Ultimately, it's important to keep in mind that prevention is often the best defense. Typically speaking, most criminals are looking for a target of opportunity, a soft target. Always look alert when out of your truck, not staring at your phone. Always keep your truck doors locked, even when you're driving. Avoid parking in areas where you're the only truck there ( or only one of a few, especially even the area isn't well lit ). Something extra that I do is I have a small ratcheting strap that I use to secure my doors together with, making them virtually impossible to open from the outside without first breaking, then climbing through one of the windows ( which won't be an easy task, lol ). My .45 is the last resort. If someone is that determined to get into my truck despite the extra measures I've used to make it a harder target, than odds are it's going to be a life or death situation once they get in, and I want every advantage I can get.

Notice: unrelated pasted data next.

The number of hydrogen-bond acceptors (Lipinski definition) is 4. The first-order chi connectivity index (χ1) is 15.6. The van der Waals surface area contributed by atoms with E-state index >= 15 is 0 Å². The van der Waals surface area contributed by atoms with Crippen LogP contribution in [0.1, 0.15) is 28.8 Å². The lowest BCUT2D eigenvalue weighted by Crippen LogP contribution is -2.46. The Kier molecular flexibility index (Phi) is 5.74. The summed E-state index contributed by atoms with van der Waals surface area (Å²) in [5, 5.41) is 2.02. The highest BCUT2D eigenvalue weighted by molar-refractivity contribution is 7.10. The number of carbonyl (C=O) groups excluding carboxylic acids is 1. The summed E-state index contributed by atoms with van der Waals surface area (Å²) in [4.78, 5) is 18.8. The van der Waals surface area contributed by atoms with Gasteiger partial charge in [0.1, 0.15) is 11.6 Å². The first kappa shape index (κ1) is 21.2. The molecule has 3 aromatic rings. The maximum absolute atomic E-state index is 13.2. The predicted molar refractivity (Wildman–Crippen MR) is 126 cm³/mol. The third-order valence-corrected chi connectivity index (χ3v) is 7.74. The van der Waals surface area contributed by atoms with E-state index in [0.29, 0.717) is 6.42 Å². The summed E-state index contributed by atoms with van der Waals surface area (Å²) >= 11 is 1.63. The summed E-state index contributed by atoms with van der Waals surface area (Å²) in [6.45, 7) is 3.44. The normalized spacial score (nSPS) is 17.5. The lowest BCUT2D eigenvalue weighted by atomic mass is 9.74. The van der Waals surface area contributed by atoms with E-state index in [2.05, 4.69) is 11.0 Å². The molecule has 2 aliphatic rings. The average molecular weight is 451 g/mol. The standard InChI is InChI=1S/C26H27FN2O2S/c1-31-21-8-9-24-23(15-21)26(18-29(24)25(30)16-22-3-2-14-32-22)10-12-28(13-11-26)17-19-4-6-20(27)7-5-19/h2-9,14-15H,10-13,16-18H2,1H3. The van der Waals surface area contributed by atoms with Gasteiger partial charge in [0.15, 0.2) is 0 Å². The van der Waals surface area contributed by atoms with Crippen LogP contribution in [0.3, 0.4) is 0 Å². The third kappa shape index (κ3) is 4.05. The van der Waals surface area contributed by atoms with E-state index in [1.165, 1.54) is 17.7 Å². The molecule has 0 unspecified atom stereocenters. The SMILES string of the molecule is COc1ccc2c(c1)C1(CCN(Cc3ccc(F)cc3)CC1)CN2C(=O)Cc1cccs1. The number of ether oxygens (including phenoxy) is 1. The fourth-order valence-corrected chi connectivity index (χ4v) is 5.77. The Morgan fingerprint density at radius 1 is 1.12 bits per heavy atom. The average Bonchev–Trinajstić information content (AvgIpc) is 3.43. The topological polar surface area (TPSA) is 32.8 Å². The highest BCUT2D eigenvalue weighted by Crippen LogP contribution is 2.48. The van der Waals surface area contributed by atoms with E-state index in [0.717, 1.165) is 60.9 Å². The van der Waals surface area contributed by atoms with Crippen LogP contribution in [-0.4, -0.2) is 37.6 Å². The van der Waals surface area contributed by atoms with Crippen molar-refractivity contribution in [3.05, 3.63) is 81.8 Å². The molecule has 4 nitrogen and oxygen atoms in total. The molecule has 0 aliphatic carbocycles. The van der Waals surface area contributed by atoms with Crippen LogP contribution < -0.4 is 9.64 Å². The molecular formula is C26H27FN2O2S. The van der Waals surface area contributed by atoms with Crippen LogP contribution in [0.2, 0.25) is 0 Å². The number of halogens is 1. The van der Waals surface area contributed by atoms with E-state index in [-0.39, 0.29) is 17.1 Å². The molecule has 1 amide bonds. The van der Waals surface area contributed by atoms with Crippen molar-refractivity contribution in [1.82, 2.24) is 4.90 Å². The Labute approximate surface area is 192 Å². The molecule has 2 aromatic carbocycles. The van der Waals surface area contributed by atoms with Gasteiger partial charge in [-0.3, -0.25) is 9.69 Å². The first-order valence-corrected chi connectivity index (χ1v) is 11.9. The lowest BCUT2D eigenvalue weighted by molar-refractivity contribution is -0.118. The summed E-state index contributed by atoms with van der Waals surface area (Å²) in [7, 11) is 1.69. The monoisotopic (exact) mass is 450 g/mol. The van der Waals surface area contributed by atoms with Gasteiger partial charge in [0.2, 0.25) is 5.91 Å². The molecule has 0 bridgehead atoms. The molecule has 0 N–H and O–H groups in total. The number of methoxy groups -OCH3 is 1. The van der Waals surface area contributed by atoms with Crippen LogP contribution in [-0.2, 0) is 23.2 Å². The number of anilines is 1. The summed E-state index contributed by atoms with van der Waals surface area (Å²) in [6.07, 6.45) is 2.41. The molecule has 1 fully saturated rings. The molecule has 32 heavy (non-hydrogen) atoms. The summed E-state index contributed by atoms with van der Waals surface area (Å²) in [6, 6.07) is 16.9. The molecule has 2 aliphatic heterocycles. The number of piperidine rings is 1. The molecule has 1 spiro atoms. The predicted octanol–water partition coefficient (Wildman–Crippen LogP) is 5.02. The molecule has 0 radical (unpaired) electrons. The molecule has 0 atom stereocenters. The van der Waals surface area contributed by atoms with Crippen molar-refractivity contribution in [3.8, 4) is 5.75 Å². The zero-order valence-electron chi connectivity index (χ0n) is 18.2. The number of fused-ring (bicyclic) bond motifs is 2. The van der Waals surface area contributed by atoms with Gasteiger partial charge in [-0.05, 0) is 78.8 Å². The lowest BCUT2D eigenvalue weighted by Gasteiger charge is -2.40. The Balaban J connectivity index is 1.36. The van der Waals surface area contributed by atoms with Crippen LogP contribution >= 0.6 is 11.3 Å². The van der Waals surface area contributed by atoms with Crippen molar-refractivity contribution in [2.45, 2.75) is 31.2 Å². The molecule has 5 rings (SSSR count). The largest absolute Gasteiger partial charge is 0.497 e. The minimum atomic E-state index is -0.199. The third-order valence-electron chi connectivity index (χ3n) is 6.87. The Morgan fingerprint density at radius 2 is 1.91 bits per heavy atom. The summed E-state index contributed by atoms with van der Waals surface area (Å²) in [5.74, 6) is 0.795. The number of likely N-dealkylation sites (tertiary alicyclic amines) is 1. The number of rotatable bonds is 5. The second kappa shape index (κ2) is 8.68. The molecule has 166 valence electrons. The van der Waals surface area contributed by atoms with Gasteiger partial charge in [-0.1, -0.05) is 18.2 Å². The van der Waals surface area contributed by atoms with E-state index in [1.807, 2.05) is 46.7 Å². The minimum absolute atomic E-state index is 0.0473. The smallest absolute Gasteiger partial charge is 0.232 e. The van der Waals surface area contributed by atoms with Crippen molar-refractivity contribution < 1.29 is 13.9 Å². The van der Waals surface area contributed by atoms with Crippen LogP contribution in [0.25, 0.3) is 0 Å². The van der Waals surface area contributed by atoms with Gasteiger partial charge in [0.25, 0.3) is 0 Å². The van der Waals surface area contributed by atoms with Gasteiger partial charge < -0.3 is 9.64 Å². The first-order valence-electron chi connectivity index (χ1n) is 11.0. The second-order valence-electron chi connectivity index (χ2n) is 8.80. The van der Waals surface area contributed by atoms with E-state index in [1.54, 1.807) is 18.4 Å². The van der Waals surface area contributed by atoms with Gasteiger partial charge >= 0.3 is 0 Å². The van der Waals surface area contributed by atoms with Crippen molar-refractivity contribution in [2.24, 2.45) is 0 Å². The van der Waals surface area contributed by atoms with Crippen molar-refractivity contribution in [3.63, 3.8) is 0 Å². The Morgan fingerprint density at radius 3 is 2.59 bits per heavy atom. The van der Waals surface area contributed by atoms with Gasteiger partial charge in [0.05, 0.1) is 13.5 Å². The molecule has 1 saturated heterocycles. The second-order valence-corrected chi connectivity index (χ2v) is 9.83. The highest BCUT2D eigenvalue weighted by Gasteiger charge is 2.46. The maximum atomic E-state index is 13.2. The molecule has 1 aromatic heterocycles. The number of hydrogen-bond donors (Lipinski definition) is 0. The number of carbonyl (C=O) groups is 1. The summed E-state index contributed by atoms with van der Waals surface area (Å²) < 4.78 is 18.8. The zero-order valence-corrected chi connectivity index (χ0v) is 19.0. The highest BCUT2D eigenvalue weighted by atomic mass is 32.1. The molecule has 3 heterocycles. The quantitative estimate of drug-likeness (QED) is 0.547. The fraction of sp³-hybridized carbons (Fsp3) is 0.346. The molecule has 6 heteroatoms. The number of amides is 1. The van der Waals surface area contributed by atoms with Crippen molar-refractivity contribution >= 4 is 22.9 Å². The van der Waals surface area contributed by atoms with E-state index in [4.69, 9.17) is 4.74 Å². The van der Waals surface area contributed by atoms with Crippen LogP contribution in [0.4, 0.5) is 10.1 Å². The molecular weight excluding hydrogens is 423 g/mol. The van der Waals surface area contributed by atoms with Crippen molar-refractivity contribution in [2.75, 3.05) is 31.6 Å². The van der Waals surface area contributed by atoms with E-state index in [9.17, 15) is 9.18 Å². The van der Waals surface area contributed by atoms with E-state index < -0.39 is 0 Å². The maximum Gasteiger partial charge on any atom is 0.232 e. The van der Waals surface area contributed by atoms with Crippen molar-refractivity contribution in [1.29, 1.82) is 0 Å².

Keep in mind that this is not legal advice, I am not an attorney. I'm just a driver who wants to return home to his wife and daughter in one piece after my tour is complete. Always look into the laws for the state you reside in, as well as any and all states that you will be traveling to and/or through.

Stay safe out there drivers!

Shipper:

The customer who is shipping the freight. This is where the driver will pick up a load and then deliver it to the receiver or consignee.

Terminal:

A facility where trucking companies operate out of, or their "home base" if you will. A lot of major companies have multiple terminals around the country which usually consist of the main office building, a drop lot for trailers, and sometimes a repair shop and wash facilities.

Dm:

Dispatcher, Fleet Manager, Driver Manager

The primary person a driver communicates with at his/her company. A dispatcher can play many roles, depending on the company's structure. Dispatchers may assign freight, file requests for home time, relay messages between the driver and management, inform customer service of any delays, change appointment times, and report information to the load planners.